You are frequently the target of readers who question the appropriateness of some article in your magazine from the standpoint of what does that have to do with sports.

In the event that this should occur in connection with your story on Wheaties (Famous Flakes of America, April 5), I would like to refute such views by emphasizing how much the cereal meant to those of us who were fans in the '30s and '40s. So effective was the Wheaties advertising then that to many people the cereal was synonymous with being a sports fan. The Breakfast of Champions was a part of the life of those aspiring to accomplishment in the sports world.

My congratulations to Steve Wulf for the depth of his research and for capturing the feeling of the era about which he wrote.
Healdsburg, Calif.

I can hear the critics saying, "I buy SI for sports, not cereal." Well, it was as clever as any story I've read recently, so.... "As I read my magazeenie...."
Newington, Conn.

Congratulations on another great article. I'm a big fan of SI, but I'm probably an even bigger fan of Wheaties, with which I start almost every day. As an accountant, I sing in the morning, "Before I review my balance sheeties...."
Westminster, Md.

The first time I ate a bowl of Wheaties I understood why it was called the Breakfast of Champions. I figured only a person of tremendous self-discipline could eat it! The stuff tastes like wet shredded newspaper.
Esopus, N.Y.

Your article on Wheaties refers to the time that Lou Gehrig, signed to endorse a rival cereal (Huskies), inadvertently succumbed to the brainwashing of the years by stating on the Believe It Or Not radio show that he started his days "with a big bowl of Wheaties."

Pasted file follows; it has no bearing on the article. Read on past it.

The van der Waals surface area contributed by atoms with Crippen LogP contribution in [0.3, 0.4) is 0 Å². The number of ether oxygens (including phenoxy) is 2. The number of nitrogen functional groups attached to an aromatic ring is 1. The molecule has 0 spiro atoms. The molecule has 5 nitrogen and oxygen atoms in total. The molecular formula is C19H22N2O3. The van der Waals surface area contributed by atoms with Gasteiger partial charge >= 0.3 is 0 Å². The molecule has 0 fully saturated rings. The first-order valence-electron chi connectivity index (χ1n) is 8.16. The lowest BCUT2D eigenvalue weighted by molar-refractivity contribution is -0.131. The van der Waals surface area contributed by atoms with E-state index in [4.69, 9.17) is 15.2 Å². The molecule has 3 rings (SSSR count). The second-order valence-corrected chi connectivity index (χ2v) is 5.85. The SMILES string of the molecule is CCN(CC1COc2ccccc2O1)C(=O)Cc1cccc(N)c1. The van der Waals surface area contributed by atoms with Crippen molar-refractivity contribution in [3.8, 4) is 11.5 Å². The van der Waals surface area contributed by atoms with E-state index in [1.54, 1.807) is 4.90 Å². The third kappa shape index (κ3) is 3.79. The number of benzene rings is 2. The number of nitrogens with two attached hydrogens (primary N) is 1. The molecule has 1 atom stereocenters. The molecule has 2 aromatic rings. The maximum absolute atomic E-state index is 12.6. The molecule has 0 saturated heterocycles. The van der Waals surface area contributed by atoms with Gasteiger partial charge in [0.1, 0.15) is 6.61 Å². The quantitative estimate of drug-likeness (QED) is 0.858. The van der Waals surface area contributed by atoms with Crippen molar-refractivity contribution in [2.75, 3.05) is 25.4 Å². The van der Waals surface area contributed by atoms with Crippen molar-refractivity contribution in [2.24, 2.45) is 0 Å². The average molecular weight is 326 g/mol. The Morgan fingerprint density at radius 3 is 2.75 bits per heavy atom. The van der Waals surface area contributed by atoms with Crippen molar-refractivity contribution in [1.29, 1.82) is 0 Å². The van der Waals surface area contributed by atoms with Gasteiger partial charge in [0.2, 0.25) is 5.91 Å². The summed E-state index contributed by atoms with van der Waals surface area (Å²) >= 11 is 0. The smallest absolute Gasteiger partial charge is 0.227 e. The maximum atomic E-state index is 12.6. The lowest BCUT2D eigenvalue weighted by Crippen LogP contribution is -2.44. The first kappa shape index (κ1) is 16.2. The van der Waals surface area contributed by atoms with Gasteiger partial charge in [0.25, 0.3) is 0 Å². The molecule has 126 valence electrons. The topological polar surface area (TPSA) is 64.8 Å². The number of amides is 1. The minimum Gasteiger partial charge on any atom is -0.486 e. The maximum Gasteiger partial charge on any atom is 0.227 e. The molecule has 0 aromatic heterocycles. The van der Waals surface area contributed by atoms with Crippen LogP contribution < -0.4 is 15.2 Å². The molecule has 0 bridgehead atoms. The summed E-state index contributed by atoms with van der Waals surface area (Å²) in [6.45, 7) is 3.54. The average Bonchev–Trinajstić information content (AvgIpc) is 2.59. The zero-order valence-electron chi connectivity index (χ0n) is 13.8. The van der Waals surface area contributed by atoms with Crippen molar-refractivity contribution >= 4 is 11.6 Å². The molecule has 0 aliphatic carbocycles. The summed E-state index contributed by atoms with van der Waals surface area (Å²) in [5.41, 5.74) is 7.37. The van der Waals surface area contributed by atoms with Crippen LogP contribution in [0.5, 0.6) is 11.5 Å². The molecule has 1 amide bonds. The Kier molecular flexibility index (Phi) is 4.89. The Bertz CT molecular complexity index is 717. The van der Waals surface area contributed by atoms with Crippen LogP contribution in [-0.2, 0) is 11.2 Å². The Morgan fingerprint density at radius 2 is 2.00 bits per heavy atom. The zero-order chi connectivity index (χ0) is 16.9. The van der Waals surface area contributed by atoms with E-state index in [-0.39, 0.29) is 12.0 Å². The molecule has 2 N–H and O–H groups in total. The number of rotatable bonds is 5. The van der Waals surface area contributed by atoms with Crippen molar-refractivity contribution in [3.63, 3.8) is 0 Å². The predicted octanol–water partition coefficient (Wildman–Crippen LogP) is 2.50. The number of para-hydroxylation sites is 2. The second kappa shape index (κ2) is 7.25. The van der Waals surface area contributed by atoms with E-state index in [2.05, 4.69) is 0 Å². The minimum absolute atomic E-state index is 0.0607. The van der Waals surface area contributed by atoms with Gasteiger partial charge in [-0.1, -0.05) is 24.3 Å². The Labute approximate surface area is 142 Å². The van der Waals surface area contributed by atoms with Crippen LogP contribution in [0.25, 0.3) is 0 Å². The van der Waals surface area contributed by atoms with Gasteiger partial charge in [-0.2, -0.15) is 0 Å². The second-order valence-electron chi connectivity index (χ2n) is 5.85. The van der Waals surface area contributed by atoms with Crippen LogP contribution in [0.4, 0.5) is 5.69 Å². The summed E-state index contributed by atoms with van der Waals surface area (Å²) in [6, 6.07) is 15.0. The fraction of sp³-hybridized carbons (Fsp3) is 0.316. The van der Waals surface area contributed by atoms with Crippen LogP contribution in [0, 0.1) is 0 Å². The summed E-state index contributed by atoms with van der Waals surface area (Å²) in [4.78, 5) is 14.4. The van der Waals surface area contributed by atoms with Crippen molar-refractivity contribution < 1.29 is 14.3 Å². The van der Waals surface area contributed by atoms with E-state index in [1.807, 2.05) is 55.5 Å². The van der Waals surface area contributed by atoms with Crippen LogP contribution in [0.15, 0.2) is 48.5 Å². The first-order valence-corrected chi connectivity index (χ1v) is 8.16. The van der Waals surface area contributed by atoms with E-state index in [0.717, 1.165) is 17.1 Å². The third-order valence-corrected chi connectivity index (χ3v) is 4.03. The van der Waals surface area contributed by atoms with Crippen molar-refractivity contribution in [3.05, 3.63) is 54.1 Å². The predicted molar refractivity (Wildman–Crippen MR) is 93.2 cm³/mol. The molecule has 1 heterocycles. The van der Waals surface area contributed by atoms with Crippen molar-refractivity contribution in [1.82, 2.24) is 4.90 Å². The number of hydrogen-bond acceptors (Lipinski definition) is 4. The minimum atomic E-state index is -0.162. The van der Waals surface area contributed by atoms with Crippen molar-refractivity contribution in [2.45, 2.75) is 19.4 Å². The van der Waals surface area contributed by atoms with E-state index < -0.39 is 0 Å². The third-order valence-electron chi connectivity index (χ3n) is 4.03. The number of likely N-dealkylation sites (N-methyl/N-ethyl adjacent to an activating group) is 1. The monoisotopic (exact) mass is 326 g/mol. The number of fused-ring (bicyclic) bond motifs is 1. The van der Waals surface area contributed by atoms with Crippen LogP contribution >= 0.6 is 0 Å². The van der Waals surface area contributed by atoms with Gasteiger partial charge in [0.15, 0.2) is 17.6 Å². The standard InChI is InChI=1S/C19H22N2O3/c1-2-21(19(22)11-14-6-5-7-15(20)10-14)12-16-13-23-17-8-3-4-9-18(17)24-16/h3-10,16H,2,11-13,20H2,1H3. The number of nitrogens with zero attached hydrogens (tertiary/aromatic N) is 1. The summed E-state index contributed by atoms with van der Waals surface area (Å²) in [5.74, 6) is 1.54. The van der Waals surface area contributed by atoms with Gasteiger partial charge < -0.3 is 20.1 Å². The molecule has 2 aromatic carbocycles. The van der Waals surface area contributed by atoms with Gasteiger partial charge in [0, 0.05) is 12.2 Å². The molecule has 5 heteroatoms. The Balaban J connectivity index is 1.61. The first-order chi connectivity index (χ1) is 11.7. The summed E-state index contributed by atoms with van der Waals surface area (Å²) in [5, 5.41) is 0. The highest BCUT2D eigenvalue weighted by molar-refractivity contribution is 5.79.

There is an epilogue. An embarrassed Gehrig returned his radio-appearance and endorsement fee to Huskies with a note of abject apology. Huskies sent the check back to Gehrig with a letter indicating that every ballplayer was entitled to more than one strike.

A return engagement was arranged on the same program some weeks later. After a little preliminary conversation, the moment the radio audience was waiting for arrived. I happened to be listening. It was a medium fastball right over the center of the plate: "Now, Lou, what is your favorite breakfast cereal?" To the silent cheers of millions, Lou hit that one out of the park by saying, "My favorite is Huskies...and I've tried 'em all!"
San Bernardino, Calif.

At last! North Carolina's Coach Dean Smith has gotten the monkey off his back by proving he could win the big one (Nothing Could Be Finer, April 5). The man who believes in self-discipline has finally conquered all. And like the North Carolina squad and its coach, Curry Kirkpatrick's story was great and the photos, including the cover, superb. Congratulations.
Greencastle, Pa.

As a reader of SPORTS ILLUSTRATED for more than 20 years, I anxiously awaited your story of the North Carolina-Georgetown game. In an otherwise excellent article by Curry Kirkpatrick, I looked in vain for mention of John Thompson's magnificent post-game performance. Eclipsing the quality of that wondrous game was the moving spectacle of that huge man comforting a devastated Fred Brown. Thompson's interview with the CBS sports commentators reinforced my estimate that he is a man of class.

We shall never know whether Georgetown would have won without Brown's tragic misplay, but I submit that the Georgetown players could not really be losers with a coach like that.
Westbury, N.Y.

Curry Kirkpatrick's story on the NCAA championship basketball game was one that I have been waiting to read for a very long time. North Carolina's victory in that game was not only a great win for the team, school and state, but also for a fine coach, Dean Smith.

And Georgetown's John Thompson should be congratulated on his game. Even if he does not want to be played up as the first black coach to make the Final Four, the fact remains that he is. Now some young black athletes will not aspire to be a Julius Erving or a Magic Johnson, but a John Thompson.